Cornell University
PhD. in Mathematics
Norm was 4th at the 2004 USA Weightlifting Nationals! He still trains and competes occasionally, despite his busy schedule.
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Cornell University
PhD. in Mathematics
Norm was 4th at the 2004 USA Weightlifting Nationals! He still trains and competes occasionally, despite his busy schedule.
Let's talk about how to find the inverse of a square matrix. I have matrix A equals 1 2, 3 4. I want to find A inverse. So I start by creating an augmented matrix 1 2, 3 4. I augment it by adding 1 0, 0 1, and this is the 2 by 2 identity matrix.
So I need to do row operations on this augmented matrix. What I need to accomplish here is to get the identity matrix on the left. Whatever is on the right will end up being my inverse of A. So the first thing I want to do to get the identity over here, is I'm going to try to get a zero in this position. The way I'm going to do that is multiply the top row by -3, and add that to the bottom row.
So this is the notation; -3 times row 1 plus row 2. When you write this notation, it's assumed that whatever row number you end with, that's the row that's going to get replaced. So the top row will remain unchanged, 1 2, 1 0. The bottom row -3 times 1 plus 3 is 0. -3 times 2 is -6, plus 4 is -2. -3 times 1 is -3 plus 0 is -3. -3 times 0 is 0, plus 1 is 1.
Next step. I need to get a 0 here, because the identity matrix has a 0 up here. So I'm just going to add this row to this row. So remember you want to end with row 1, because that's the one that's going to be changed. Row 2 plus row 1. Row 2 will remain unchanged. I can write that down now. So I add row 2 to row 1, and I get 0 plus 1 is 1. -2 plus 2 is 0. -3 plus 1, -2. 1 plus 0, 1.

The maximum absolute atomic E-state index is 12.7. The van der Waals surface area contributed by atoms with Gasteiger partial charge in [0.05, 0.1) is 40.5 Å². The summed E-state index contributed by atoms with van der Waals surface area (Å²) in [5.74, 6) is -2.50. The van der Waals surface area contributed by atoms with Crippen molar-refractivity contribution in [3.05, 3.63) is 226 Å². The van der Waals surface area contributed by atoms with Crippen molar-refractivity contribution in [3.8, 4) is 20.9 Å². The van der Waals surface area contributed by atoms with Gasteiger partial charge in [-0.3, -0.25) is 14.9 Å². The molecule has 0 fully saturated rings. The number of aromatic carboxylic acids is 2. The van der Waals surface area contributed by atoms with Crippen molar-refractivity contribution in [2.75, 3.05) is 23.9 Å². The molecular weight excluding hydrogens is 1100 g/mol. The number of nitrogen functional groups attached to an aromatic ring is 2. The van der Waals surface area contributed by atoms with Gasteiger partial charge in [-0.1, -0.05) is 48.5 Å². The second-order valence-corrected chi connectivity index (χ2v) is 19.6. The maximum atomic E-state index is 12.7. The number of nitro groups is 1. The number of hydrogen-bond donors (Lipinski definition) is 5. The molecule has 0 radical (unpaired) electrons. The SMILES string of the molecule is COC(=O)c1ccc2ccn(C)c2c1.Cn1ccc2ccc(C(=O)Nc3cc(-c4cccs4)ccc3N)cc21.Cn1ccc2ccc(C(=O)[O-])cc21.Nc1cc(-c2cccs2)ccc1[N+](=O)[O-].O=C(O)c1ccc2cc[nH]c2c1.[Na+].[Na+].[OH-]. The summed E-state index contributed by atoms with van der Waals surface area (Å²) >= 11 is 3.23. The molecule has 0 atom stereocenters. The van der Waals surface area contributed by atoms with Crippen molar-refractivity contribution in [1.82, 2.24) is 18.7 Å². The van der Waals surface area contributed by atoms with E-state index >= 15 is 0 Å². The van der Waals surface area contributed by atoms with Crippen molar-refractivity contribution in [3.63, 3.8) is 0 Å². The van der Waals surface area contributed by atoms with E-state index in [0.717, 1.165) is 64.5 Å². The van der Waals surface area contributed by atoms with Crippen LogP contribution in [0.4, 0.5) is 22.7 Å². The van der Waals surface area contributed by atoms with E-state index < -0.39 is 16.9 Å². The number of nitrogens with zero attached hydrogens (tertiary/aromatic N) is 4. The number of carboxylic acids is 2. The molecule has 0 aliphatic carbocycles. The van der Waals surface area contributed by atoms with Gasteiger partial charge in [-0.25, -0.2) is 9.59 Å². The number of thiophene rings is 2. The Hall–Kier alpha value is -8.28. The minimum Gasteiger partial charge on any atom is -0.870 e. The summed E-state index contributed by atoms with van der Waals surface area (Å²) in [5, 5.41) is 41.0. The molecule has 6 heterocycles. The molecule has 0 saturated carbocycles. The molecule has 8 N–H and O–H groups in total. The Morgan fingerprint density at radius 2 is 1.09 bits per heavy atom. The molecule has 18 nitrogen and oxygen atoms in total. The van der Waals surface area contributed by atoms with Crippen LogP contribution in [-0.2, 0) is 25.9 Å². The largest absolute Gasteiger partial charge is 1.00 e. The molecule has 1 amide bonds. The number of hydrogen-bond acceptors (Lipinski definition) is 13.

Finally I just need to get a 1 here, and then this will be the identity matrix. I can do that by multiplying this bottom row by -½. So -½ times row 2. That's the notation for scalar multiplication by the bottom row. The top row remains unchanged. 1 0, -2 1. I get 0 times -½ is 0. -2 times -½ is 1 by design, and then -3 times -½, 3/2. 1 times -½, -½, and so I'm done. This is the signal you're done. You get the identity matrix on the left, and whatever is on the right, that's your inverse. So A inverse equals -2 1, 3/2 -½.
Now just to recap, these are the procedures for finding the inverse of a matrix A. You want to set up an augmented matrix with matrix A on the left, and the identity on the right. So if matrix A is a 3 by 3, you want the 3 by 3 identity on the right. You use a sequence of row operations until you can get the identity matrix on the left. Whatever you end up with on the right, that's the inverse. So that's A inverse.
One thing you have to remember when you're finding the inverse of a matrix is not every square matrix has an inverse. So if you're not able to get the identity on the left, that means that the matrix is not invertible.
Unit
Systems of Linear Equations and Matrices